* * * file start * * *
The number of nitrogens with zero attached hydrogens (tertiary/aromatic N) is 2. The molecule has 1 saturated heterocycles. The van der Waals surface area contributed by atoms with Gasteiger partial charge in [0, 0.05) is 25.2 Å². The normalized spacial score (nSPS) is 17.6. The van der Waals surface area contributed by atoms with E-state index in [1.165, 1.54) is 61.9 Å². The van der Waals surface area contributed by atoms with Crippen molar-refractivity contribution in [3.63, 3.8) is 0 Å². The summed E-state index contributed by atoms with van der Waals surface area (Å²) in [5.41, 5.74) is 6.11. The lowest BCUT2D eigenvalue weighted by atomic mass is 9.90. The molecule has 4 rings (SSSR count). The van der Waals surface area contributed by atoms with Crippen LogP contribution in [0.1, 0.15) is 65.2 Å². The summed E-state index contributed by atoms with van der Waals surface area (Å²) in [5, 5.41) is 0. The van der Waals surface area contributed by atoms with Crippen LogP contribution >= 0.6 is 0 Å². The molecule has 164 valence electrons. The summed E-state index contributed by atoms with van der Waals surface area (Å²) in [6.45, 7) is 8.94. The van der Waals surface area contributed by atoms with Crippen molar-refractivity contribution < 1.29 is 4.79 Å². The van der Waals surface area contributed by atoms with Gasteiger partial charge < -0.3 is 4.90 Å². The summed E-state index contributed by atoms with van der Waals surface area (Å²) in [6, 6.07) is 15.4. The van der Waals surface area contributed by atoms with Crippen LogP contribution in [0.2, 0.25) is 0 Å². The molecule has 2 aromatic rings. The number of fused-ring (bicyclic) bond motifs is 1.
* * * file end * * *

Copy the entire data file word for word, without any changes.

The number of nitrogens with zero attached hydrogens (tertiary/aromatic N) is 2. The molecule has 1 saturated heterocycles. The van der Waals surface area contributed by atoms with Gasteiger partial charge in [0, 0.05) is 25.2 Å². The normalized spacial score (nSPS) is 17.6. The van der Waals surface area contributed by atoms with E-state index in [1.165, 1.54) is 61.9 Å². The van der Waals surface area contributed by atoms with Crippen molar-refractivity contribution in [3.63, 3.8) is 0 Å². The summed E-state index contributed by atoms with van der Waals surface area (Å²) in [5.41, 5.74) is 6.11. The lowest BCUT2D eigenvalue weighted by atomic mass is 9.90. The molecule has 4 rings (SSSR count). The van der Waals surface area contributed by atoms with Crippen LogP contribution in [0.1, 0.15) is 65.2 Å². The summed E-state index contributed by atoms with van der Waals surface area (Å²) in [5, 5.41) is 0. The van der Waals surface area contributed by atoms with Crippen LogP contribution >= 0.6 is 0 Å². The molecule has 164 valence electrons. The summed E-state index contributed by atoms with van der Waals surface area (Å²) in [6.45, 7) is 8.94. The van der Waals surface area contributed by atoms with Crippen molar-refractivity contribution < 1.29 is 4.79 Å². The van der Waals surface area contributed by atoms with Gasteiger partial charge < -0.3 is 4.90 Å². The summed E-state index contributed by atoms with van der Waals surface area (Å²) in [6, 6.07) is 15.4. The van der Waals surface area contributed by atoms with Crippen LogP contribution in [0.2, 0.25) is 0 Å². The molecule has 2 aromatic rings. The number of fused-ring (bicyclic) bond motifs is 1.